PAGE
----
Beyond the vehicular acrobatics, Furious 7 also features a lot of great mano a mano fight sequences. It doesn’t take very long into the film before The Rock and Statham are brought to fisticuffs and it’s pretty great. They use some crazy camera angles and it’s all very intense and thrilling. Paul Walker gets to throw down as well and Michelle Rodriguez and Ronda Rousey tangle as well. And of course, you can’t have Jason Statham and Vin Diesel in a movie together without some sort of altercation, so they have the required street fight as well. All the brawling actually helps mix things up a little; it’s no more realistic but it’s a different kind of action. The more the movie keeps moving, the better it is.

My biggest complaint about Furious 7, other than the obvious plot holes and complete lapses in logic, is that there isn’t enough of The Rock. He helps kick off the movie, but then disappears for most of the rest of the film. That’s not what I signed up for. The Rock makes the most of his time, but I’m always going to be happy with more Rock rather than less. There’s also less Jason Statham than you might be lead to believe; he’s in a lot of the movie, but his presence ebbs and flows. Jordana Brewster doesn’t really have anything to add to these movies any longer, so they wisely ship her off pretty quickly.

Some other thoughts:

  • Other than one scene with some cheesy (and obvious) CGI, it isn’t noticeable that Walker wasn’t used for some scenes. I think it helps that they used Paul Walker’s brothers as stand-ins; Cody Walker, in particular, looks a LOT like his famous brother.
  • Much to my dismay, they do briefly revisit Tokyo Drift characters. It’s pointless and not handled particularly well – why not just re-shoot the scenes rather than use footage from a movie that is nine years old? – but I guess it’s a nice shout out to fans.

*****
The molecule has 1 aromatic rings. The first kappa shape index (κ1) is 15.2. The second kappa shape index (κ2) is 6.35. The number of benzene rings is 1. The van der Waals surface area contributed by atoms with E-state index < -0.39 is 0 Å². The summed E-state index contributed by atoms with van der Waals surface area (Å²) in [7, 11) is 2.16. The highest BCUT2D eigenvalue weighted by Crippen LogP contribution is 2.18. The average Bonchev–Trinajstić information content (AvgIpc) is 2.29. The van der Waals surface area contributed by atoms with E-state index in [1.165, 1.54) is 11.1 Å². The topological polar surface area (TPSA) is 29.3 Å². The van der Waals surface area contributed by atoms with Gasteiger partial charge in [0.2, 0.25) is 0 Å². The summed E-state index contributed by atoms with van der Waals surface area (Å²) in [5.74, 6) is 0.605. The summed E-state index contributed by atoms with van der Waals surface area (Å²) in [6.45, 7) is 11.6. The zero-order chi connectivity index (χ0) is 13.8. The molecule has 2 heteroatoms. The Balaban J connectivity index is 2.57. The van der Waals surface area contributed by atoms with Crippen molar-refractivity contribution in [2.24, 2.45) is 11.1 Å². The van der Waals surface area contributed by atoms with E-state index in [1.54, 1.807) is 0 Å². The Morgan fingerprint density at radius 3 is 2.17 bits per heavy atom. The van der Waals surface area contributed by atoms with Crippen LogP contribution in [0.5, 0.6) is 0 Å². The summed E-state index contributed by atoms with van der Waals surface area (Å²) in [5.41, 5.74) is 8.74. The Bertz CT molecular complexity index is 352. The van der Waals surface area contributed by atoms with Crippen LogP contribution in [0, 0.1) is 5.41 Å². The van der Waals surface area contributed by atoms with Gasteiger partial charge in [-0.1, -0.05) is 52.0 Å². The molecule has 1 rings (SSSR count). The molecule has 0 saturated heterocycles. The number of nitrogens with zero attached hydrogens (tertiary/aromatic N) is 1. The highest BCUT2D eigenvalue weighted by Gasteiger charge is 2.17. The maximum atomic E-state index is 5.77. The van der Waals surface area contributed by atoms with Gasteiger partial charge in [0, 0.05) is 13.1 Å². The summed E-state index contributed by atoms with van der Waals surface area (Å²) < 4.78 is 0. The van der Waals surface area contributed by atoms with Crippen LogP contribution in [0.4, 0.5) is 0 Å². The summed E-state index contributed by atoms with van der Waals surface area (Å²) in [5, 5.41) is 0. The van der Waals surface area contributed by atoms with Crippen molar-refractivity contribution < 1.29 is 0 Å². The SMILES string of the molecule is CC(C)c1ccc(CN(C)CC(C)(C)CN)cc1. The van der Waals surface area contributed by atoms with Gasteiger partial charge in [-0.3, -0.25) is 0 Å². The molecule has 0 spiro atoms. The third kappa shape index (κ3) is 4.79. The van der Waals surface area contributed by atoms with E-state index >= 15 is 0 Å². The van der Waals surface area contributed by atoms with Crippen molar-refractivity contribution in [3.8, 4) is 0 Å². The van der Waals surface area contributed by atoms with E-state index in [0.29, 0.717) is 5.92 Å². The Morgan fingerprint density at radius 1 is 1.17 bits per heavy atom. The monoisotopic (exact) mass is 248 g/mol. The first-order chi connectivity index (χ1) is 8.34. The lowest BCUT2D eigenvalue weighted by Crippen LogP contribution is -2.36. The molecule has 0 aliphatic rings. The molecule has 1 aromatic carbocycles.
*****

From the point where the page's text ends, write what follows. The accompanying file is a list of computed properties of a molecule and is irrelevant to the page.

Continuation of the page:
• I’ll admit that I got a little teary during the goodbye to Walker. I was a little surprised by that, but maybe I’m a bigger softie than I think.
  • The comedy in these movies continues to become less unintentional; Tyrese Gibson and Ludicrous provide most of the laughs.
  • A familiar face for Game of Thrones fans pops up in this installment; Nathalie Emmanuel (Missandei, Daenerys’ right hand woman) plays the hacker that they are tasked with rescuing.
  • I’d love to see an estimate as to how much property damage these fools caused. It’s got to be an astronomical number.
  • This franchise is determined to keep shortening the name of its movies; by the next film, it might just be a number and drop any reference to Fast and or Furious altogether.
  • There are a lot of ridiculous things going on in this movie, but the whole “Letty has amnesia” angle may be the dumbest of the bunch.

Furious 7 could probably benefit from an editor – I’d say it ran about twenty minutes too long – and despite Vin Diesel’s proclamations, it will never win a Best Picture Oscar. But it is still a fun way to spend some time at the theater and as far as mindless entertainment goes, it is certainly a high performing popcorn movie. I honestly see no signs of this franchise slowing down – the film made ridiculous bank in its first two weekends – even with Walker’s death. I do think it is smart to reboot things a bit; the 8th movie is rumored to move east to NYC and they’ll obviously have to bring in some new faces to help round out the crew. This may be in completion with Fast & Furious 6 for my favorite of the bunch; I do enjoy myself some Jason Statham which almost makes up for the lack of The Rock. If you are a fan of the franchise or enjoy over-the-top action films, you’ll totally dig Furious 7. A fitting tribute to Paul Walker and a go for broke mentality on action and fight sequences put this film in the fast lane for springtime fun.

Furious 7 is currently in wide release.